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AIA-Stanford Book Club Discussion

Agatha Christie Mallowan: "Come Tell Me How You Live"

Over the course of her long, prolific career, Agatha Christie gave the world a wealth of ingenious whodunits and page-turning locked-room mysteries featuring Miss Marple, Hercule Poirot, and a host of other unforgettable characters. She also gave us Come, Tell Me How You Live, a charming, fascinating, and wonderfully witty nonfiction account of her days on an archaeological dig in Syria with her husband, renowned archeologist Max Mallowan. Something completely different from arguably the best-selling author of all time, Come, Tell Me How You Live is an evocative journey to the fascinating Middle East of the 1930s that is sure to delight Dame Agatha’s millions of fans, as well as aficionados of Elizabeth Peters’s Amelia Peabody mysteries and eager armchair travelers everywhere. Publisher’s Description 

April 9, 2021 at 7:00pm

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"Climate Change and the Origins of Amorite Cultures in the Ancient Near East"

Friday, April 16, 2021 at 7:00pm

Prof. Aaron Burke

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"Living through Crisis: Two Case Studies from the Ancient World"

Antony and Isabelle Raubitschek Memorial Lecture

We are so lucky to get two fabulous lecturers in one night!

Prof. Eric Cline will be talking about 1177 BC: The Year Civilization Collapsed

For more than three hundred years during the Late Bronze Age, from about 1500 BC to 1200 BC, the Mediterranean region played host to a complex international world in which Egyptians, Mycenaeans, Minoans, Hittites, Assyrians, Babylonians, Cypriots, and Canaanites all interacted, creating a cosmopolitan and globalized world-system such as has only rarely been seen before the current day. It may have been this very internationalism that contributed to the apocalyptic disaster that ended the Bronze Age. When the end came, as it did after centuries of cultural and technological evolution, the civilized and international world of the Mediterranean regions came to a dramatic halt in a vast area stretching from Greece and Italy in the west to Egypt, Canaan, and Mesopotamia in the east. Large empires and small kingdoms, that had taken centuries to evolve, collapsed rapidly. With their end came the world’s first recorded Dark Ages. It was not until centuries later that a new cultural renaissance emerged in Greece and the other affected areas, setting the stage for the evolution of Western society as we know it today. In this illustrated lecture, based on his book of the same title (1177 BC: The Year Civilization Collapsed; Princeton University Press) that has recently been published in a revised and updated edition (2021), Professor Eric H. Cline of The George Washington University will explore why the Bronze Age came to an end and whether the collapse of those ancient civilizations might hold some warnings for our current society.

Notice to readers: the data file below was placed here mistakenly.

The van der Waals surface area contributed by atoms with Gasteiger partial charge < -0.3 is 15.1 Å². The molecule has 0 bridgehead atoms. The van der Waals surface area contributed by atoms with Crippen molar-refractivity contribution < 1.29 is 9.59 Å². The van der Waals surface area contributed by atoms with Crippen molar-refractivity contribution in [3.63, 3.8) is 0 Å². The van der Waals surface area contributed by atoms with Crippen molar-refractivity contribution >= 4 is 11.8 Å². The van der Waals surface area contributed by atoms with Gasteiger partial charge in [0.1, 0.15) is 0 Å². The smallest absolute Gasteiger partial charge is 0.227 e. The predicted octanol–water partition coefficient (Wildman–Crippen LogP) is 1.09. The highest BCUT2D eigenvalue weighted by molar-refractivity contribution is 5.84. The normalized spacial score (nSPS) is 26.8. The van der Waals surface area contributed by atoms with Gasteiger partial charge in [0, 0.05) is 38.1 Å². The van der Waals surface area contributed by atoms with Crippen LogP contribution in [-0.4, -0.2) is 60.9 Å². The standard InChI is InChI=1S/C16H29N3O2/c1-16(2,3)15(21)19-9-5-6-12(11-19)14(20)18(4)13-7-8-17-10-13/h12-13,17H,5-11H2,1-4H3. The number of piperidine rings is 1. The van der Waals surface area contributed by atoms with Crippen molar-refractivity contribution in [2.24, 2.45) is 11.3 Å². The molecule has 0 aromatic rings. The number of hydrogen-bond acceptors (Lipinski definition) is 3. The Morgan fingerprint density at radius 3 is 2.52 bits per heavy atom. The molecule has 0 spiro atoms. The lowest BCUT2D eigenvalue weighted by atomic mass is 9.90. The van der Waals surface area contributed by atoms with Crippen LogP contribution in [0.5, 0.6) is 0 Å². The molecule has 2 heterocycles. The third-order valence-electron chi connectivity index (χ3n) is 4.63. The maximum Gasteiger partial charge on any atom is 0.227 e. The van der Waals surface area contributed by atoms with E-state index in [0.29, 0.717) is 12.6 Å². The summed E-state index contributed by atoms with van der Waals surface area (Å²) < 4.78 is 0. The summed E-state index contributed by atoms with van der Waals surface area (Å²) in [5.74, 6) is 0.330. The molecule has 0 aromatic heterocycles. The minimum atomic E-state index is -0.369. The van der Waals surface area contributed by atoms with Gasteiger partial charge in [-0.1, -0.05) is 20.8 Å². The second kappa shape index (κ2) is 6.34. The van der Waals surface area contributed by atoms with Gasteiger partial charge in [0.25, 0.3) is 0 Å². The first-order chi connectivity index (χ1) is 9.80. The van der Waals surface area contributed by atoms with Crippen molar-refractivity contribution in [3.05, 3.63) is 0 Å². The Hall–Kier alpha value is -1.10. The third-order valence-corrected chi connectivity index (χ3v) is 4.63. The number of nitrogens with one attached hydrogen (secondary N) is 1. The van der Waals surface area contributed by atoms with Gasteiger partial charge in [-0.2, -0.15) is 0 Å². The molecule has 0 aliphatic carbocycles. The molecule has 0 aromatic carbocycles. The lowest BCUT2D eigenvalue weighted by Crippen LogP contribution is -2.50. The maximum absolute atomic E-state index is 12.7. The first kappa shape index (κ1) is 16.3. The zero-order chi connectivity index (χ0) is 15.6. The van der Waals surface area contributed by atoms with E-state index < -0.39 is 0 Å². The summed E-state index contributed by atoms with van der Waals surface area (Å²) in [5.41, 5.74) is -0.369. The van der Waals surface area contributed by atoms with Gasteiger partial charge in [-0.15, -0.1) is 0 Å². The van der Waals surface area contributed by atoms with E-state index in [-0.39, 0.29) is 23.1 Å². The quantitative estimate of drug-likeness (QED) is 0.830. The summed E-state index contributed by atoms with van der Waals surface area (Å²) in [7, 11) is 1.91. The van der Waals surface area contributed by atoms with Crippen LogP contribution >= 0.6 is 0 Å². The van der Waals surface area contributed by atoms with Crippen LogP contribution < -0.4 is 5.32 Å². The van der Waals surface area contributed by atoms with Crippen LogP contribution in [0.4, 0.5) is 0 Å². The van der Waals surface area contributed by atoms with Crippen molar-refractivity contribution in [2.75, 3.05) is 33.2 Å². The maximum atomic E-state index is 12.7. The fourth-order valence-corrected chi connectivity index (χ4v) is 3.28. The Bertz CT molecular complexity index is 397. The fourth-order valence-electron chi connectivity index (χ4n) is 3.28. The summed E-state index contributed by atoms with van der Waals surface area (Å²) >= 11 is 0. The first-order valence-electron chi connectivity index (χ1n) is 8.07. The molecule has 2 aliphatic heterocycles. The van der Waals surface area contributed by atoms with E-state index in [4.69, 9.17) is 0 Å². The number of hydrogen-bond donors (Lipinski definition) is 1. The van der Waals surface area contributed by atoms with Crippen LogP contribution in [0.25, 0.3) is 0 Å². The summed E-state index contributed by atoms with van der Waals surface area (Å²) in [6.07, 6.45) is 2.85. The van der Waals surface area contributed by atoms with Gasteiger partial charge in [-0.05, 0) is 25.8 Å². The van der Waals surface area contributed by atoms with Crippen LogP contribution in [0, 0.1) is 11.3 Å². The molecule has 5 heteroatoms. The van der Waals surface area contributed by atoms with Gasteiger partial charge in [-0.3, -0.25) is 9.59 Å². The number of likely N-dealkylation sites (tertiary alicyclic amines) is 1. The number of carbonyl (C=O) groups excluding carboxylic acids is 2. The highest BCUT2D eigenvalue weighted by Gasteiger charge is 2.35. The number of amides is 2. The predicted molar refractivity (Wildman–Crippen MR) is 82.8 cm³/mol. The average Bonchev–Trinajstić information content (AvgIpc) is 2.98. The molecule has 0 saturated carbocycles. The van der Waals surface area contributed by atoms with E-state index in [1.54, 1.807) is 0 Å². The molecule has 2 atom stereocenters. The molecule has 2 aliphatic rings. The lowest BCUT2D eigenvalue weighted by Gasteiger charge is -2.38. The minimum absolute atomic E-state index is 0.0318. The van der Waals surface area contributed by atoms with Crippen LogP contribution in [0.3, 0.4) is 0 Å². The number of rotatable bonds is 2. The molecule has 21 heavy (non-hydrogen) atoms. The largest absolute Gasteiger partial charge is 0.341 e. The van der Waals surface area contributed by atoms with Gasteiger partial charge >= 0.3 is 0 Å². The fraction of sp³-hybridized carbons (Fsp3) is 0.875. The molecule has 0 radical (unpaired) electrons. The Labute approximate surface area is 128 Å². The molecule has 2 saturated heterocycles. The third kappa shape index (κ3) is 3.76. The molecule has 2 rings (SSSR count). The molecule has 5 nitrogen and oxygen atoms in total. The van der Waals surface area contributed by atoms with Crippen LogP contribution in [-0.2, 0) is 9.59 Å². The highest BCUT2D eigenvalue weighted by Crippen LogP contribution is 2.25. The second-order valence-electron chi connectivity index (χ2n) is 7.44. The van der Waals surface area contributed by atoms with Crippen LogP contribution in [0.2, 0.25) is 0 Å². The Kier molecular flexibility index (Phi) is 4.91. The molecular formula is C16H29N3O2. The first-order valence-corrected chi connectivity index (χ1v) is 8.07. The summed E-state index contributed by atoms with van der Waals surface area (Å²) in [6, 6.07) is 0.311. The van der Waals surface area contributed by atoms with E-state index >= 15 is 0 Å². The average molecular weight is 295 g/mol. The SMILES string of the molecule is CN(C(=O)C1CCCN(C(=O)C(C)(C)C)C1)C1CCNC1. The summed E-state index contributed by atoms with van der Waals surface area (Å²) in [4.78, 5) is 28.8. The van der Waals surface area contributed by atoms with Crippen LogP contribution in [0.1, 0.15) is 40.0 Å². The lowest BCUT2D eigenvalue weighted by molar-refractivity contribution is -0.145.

Prof. Diane Harris Cline will lecture on: The Topography and Monuments of Athens during the Plague: Sensory Disorientation in a Walled City

The plague of ancient Athens, which ravaged the city from ca. 430-426 BCE in part because of overcrowding inside the city walls, caused a humanitarian crisis of suffering which seemed “almost beyond the capacity of human nature to endure,” according to Thucydides (2.50). The intensity of suffering was amplified by a profound sense of disorientation, caused by experiencing unexpected sensory stimuli in once familiar places, including within their music hall, gymnasia, sanctuaries, and temples, most less than 20 years old, which were suddenly being used as either morgues or refugee camps. In this illustrated lecture, using an approach called “archaeology of the senses,” Professor Diane Harris Cline (Stanford, Classics, class of 1983) walks us through the monuments of Athens, as experienced through the senses during this crisis, demonstrating how the pandemic transposed pleasure gardens, monument-lined streets, and sanctuaries into a heterotopia of decay and death.

Friday, May 21, 2021 at 7:00pm - 9:00pm


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